I was browsing the web to pass some time, and came across a really great article on the Telegraph website about how to cope with Alopecia.
The article addresses Alopecia Areata in particular, however its content is relevant to sufferers of all kinds of Alopecia, even regular Androgenetic Alopecia, or male pattern baldness as it is commonly known.
What follows is a readers question, answered in turn by two life coaches, Dr Dan Rutherford and Nutritionist Sara Stanner.
The question posed was as follows:
I am 33, and have alopecia areata, which came on during a detox (no alcohol, processed foods, meat, wheat, dairy). Normally I drink more than I should and occasionally smoke, but my diet is almost perfect. Tests were normal, although my liver readings were slightly elevated. I think the detox triggered something. I’m seeing an acupuncturist, and my head doesn’t burn any more, but the hair is still falling out and I have a patch missing. I’m considering detoxing again to let my body address underlying issues. Do you have any advice?
Kate Bradley, Bedford
Dr Dan Rutherfords response
The “detox” regime you describe sounds fine and it is very unlikely that it has triggered anything other than an improvement in your general wellbeing. Alopecia areata is a fairly common condition, so the association has probably been coincidental.
The variability and unpredictability of Alopecia Areata is typical of the condition and adds to the difficulty of treating it. It causes bald patches to appear that may then enlarge, stay for some months and go away, or get worse and fail to improve at all – and every variation in between.
Although AA is not well understood, it seems the body’s natural immunity turns against the hair-growing follicles in the skin for some reason. The follicles are not destroyed, so the potential for hair regrowth remains, but they are “switched off”.
Although several types of therapy are available, none has a great success rate and all take months to show any results. For small areas that can be disguised, a watch-and-wait policy is probably best. Modest improvement has been noted with over-the-counter preparations such as Regaine lotion, also used for more generalised hair loss. Larger or more bothersome areas should be assessed by a dermatologist.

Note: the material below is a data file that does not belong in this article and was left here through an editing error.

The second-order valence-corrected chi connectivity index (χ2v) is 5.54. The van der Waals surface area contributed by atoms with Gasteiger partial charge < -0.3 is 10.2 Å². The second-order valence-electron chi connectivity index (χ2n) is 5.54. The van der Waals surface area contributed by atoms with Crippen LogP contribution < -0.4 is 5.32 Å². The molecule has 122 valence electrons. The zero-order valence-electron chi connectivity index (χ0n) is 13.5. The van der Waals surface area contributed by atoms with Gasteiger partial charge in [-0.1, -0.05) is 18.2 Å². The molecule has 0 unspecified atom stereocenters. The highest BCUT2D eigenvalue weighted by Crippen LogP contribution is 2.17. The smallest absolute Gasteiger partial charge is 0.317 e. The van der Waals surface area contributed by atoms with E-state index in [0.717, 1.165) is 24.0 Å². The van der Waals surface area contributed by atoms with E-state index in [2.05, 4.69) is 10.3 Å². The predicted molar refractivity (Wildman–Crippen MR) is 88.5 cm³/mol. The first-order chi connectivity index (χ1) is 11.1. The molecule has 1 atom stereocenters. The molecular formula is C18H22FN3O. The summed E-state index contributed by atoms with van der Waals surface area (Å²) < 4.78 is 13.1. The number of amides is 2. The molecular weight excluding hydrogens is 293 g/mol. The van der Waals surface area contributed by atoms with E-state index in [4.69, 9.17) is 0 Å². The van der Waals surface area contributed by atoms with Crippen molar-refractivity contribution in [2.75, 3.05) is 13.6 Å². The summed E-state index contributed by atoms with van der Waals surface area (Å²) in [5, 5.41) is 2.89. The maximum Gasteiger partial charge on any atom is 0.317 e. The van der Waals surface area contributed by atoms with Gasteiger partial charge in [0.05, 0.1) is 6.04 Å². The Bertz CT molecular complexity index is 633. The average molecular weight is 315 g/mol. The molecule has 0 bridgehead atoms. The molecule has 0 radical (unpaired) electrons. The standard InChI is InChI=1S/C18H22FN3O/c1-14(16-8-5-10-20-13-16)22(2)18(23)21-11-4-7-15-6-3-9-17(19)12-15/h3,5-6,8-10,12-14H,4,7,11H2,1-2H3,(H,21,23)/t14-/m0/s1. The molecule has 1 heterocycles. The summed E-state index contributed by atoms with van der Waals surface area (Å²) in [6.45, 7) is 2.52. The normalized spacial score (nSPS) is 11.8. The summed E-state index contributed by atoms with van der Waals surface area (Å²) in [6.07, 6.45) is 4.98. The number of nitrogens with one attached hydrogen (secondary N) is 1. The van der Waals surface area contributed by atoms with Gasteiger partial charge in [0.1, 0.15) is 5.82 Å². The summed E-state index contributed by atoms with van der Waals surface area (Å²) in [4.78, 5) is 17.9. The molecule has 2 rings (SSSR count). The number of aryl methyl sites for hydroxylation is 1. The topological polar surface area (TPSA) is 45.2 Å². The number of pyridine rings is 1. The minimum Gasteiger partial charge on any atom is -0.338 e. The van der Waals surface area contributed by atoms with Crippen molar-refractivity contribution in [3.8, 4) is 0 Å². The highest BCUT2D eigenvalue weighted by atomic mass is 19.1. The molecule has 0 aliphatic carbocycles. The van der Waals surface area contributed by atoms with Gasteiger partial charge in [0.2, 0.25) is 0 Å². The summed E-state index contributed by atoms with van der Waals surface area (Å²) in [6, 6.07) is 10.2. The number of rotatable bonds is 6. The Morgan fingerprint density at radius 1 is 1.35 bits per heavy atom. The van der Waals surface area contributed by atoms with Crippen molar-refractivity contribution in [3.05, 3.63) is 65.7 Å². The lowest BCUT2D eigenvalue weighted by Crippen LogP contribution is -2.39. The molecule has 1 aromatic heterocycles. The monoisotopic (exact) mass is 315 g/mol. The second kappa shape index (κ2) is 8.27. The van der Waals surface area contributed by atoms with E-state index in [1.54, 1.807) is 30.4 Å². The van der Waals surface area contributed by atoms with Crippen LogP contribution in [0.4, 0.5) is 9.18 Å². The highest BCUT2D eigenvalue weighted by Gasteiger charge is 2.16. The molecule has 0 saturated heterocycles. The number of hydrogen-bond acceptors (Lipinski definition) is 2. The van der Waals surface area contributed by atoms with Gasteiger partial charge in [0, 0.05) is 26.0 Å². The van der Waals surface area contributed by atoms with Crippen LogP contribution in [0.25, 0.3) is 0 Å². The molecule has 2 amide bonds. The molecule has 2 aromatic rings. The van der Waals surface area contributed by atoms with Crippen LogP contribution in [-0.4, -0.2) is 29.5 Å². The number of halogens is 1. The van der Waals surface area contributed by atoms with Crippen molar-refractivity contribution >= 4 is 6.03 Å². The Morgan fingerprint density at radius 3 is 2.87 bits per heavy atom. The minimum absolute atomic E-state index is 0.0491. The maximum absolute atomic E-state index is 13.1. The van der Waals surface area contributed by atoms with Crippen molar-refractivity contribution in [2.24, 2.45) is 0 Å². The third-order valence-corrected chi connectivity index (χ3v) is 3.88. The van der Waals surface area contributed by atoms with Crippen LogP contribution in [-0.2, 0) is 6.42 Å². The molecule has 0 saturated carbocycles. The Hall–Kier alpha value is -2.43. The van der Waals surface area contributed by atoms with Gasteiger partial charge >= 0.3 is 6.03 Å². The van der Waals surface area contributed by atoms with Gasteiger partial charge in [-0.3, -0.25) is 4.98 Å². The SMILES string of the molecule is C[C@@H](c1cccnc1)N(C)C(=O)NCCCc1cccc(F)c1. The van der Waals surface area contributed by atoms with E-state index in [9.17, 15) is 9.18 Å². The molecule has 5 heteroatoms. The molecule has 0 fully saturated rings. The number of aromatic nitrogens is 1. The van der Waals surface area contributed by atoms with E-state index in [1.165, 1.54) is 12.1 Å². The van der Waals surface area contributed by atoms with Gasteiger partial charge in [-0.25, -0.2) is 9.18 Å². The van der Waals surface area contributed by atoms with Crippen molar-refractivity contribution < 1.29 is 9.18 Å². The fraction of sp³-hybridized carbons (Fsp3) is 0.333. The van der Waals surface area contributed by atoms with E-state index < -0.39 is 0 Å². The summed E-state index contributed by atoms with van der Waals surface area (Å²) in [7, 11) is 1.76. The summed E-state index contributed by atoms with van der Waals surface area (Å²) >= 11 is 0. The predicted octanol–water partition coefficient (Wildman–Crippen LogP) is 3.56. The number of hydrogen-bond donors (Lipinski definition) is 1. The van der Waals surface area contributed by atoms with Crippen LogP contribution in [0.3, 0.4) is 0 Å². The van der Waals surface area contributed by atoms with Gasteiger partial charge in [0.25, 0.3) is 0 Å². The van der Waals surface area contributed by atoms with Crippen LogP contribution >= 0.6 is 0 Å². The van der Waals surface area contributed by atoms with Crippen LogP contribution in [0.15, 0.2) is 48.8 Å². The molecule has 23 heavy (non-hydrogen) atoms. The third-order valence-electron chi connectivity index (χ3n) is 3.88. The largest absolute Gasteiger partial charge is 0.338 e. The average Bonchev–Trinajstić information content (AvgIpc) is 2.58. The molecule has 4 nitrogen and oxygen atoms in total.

Specific treatments tend to focus on modifying the immune reaction, such as steroid injections into the scalp, or more powerful immune system-dampening drugs. These carry the potential for more side-effects but can be used safely under specialist care.
Improvements in the understanding of the immune system and how it malfunctions have led to better treatments for many other sorts of “auto-immune” diseases, such as rheumatoid arthritis. It’s likely that alopecia areata will benefit from the same sort of research and that its management will improve in the reasonably near future.
Sara Stanners response
Following a “detox” diet is unlikely to be harmful in the short term (a day or two), although they can severely restrict calorie intake, which can leave you with headaches (also caused by sudden caffeine withdrawal), lacking in energy, dizziness, weakness and make you irritable. Some detox diets may also be lacking in fibre, which can cause constipation.
However, nutrient deficiencies or toxicity can lead to hair loss and there have been claims that an imbalance of trace elements (such as zinc, iron, copper and magnesium) may trigger the onset of alopecia areata.
For example, studies have shown low zinc levels among patients with the condition and improvements when the deficiency has been corrected via supplementation.
So very restrictive detox diets could cause a problem if followed for a long period. Some of these dietary regimens recommend a variety of supplements and herbal remedies but excessive intakes of some nutrients may also cause a problem. For example, there has been some concern about very high intakes of vitamin A from supplements as these have been linked with alopecia in animal studies.
Detox diets are very popular and usually encourage an increase in fruit and vegetable consumption, which will boost intake of many vitamins and minerals, as well as plenty of water, which can bring benefits from good hydration. However, the concept is flawed as the liver is able to detoxify “toxins” that enter our body all the time – not just from food but also from the environment and medicines.
No single food can provide all the nutrients that the body needs so be very careful if you cut out whole food groups for any length of time.
With thanks to Telegraph.co.uk for ther above content